- ISRAEL: Not A Good Sign
- SUPPORT: MOUT For The 21st Century
- ATTRITION: Internet Geeks Have More Choices
- ON POINT: Spy Novels and Whodunnit: North Korea's Criminal Reality Is Intolerable
- PHOTO: Over The Philippine Sea
- BOOK REVIEW: The Campaigns of Sargon II, King of Assyria, 721-705 B.C. (Campaigns and Commanders Series)
- IRAN: Pride, Prejudice and Persecution
- AIR DEFENSE: No Quick Fix For SHORAD
- SPECIAL OPERATIONS: Benghazi Aftermath
- PHOTO: Birds Of A Feather Flock Together
- KOREA: Purging The Dynasty
- INFANTRY: Tech Takes its Toll
- INFORMATION WARFARE: HVIs Wanted Dead Or Alive
- CIC: The Duel of the Two Men, the Two Horses, and the Two Dogs
- PHOTO: Old And New Friends
- BOOK REVIEW: Franklin D. Roosevelt. Vol. II, The War Years, 1939-1945
- BOOK REVIEW: Franklin D. Roosevel, Vol I, Road to the New Deal, 1882-1939
In North Waziristan the head of the Pakistani Taliban (Hakimullah Mehsud) for the last three years is apparently being replaced by his more moderate deputy Waliur Rehman. Mehsud has been particularly brutal in his use of terrorism and hostility towards the Pakistani government. For over a year now the Pakistani Army has been offering Taliban leaders and their tribal allies cash and other favors if they would change their strategy to one that was less hostile to the Pakistani government and more active inside Afghanistan. Getting tribal militants and malcontents to operate in Afghanistan has always been the goal of the Pakistani military, which sees tribal unrest as a key tool in controlling what goes on inside Afghanistan. This sort of thing has never been popular with the Afghans but the Pakistani generals don’t care about that. Hakimullah Mehsud is not only unpopular among his followers but has been ill lately. So his deputy Waliur Rehman has actually been running things most of the time this year. That said, politics is a blood sport in the tribal territories and Waliur Rehman might suddenly show up dead.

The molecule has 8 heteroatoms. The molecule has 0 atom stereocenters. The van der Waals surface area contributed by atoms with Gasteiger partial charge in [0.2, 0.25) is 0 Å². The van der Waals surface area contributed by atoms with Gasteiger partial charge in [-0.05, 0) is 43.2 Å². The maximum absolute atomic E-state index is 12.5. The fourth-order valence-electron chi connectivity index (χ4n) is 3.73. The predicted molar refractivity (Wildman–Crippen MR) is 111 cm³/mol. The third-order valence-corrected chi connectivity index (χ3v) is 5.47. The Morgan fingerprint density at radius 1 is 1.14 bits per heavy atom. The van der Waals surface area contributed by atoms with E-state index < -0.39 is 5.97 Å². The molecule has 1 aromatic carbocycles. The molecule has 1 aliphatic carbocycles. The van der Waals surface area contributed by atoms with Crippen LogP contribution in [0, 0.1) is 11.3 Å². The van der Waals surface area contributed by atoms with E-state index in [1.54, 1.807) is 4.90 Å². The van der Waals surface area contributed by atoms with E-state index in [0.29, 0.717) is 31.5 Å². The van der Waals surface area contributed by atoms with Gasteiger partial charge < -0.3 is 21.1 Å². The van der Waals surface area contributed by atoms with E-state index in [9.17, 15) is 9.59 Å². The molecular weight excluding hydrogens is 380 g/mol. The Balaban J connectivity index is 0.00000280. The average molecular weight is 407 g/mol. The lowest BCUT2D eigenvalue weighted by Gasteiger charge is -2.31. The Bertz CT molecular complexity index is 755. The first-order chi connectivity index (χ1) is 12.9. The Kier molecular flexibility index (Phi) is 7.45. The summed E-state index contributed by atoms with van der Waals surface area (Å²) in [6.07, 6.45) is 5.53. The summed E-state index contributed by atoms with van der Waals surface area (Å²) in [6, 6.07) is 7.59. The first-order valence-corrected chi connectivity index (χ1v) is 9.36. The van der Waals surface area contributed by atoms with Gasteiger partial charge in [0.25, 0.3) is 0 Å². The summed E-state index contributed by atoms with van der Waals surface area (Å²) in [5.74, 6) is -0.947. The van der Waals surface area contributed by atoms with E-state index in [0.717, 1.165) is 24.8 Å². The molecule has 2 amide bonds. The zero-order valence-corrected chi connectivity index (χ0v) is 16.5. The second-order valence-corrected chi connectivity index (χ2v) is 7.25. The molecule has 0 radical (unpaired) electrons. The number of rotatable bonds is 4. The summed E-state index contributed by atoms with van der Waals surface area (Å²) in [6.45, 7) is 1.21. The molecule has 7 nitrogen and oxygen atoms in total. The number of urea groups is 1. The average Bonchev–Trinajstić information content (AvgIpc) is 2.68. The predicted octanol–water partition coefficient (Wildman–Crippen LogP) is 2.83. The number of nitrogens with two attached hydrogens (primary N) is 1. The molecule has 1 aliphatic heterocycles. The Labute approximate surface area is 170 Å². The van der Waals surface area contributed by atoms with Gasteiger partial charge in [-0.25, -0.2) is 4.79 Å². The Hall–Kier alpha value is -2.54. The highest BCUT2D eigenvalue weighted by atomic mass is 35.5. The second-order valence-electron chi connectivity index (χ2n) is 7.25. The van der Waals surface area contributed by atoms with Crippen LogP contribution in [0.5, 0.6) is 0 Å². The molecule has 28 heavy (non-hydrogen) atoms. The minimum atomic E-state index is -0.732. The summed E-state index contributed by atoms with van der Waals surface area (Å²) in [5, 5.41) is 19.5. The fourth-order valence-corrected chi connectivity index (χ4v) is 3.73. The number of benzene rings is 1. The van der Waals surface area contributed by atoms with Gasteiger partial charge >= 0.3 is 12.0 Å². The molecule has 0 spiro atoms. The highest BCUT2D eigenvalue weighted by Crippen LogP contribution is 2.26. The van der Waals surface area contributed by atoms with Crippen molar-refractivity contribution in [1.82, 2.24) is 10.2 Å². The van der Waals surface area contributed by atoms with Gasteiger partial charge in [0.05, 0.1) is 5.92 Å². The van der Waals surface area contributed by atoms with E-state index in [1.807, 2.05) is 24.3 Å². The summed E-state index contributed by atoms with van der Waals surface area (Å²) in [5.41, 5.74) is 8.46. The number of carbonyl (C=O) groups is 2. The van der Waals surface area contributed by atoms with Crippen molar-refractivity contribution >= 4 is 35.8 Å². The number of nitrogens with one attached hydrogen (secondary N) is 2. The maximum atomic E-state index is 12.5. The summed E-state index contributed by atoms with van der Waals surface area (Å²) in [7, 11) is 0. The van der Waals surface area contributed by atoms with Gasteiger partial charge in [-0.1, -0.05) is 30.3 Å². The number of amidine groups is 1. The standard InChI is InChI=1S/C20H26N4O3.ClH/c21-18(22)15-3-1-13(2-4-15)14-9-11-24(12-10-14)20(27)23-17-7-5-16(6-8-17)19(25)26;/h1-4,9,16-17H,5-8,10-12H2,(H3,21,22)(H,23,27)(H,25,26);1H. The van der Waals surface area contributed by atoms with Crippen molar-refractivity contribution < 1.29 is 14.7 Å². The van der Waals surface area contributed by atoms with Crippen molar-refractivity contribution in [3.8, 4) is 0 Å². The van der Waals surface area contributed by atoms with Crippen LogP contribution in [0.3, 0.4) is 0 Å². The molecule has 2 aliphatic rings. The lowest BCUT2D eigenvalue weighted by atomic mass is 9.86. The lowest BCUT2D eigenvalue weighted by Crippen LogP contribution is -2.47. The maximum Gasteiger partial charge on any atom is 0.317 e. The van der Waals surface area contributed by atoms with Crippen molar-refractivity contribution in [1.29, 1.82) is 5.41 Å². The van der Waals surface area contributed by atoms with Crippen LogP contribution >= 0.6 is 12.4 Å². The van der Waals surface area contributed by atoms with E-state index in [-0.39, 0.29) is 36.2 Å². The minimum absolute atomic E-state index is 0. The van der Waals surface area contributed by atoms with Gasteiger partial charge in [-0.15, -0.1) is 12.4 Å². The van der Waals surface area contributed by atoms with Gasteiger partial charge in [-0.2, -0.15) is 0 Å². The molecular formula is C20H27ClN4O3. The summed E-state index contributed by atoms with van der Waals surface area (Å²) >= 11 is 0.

Despite making diplomatic peace with Pakistan last July, NATO supplies are still not moving at maximum capacity from Karachi in Afghanistan. Since November 2011, when a border incident left 24 Pakistani soldiers dead from a U.S. air attack (in response to the Pakistanis firing into Afghanistan) Pakistan closed its border to NATO supply convoys. NATO accelerated its program to shift its supply route to the north (via Russian and Central Asian railroads). After July the Pakistanis continued to insist on a larger fee (bribe) paid for each truck crossing the border. It is $250 a truck now but the Pakistanis want 10 to 20 times that. NATO refuses to pay the higher bribe.
In response to this bribe disagreement, the Pakistanis believe the U.S. is being more critical of how Pakistan has handled separatist violence in Baluchistan (southwest Pakistan). The Pakistanis have been using the army and a lot of death squads and kidnapping of separatists to suppress the tribal demands for more autonomy. This has drawn more and more international condemnation and now the U.S. is joining in.
In Pakistan the security forces count themselves fortunate that they got through Muharram (a month long period of religious celebrations particularly important to Shia) with only about 40 Shia killed by Sunni Islamic terrorists. The Pakistani Taliban are particularly eager to kill Shia and over 100,000 police and soldiers were deployed this year to disrupt several major attacks against Shia during Muharram. But while the police limited the mayhem this year, they did not seriously damage the Islamic terrorist groups. There will be more attacks.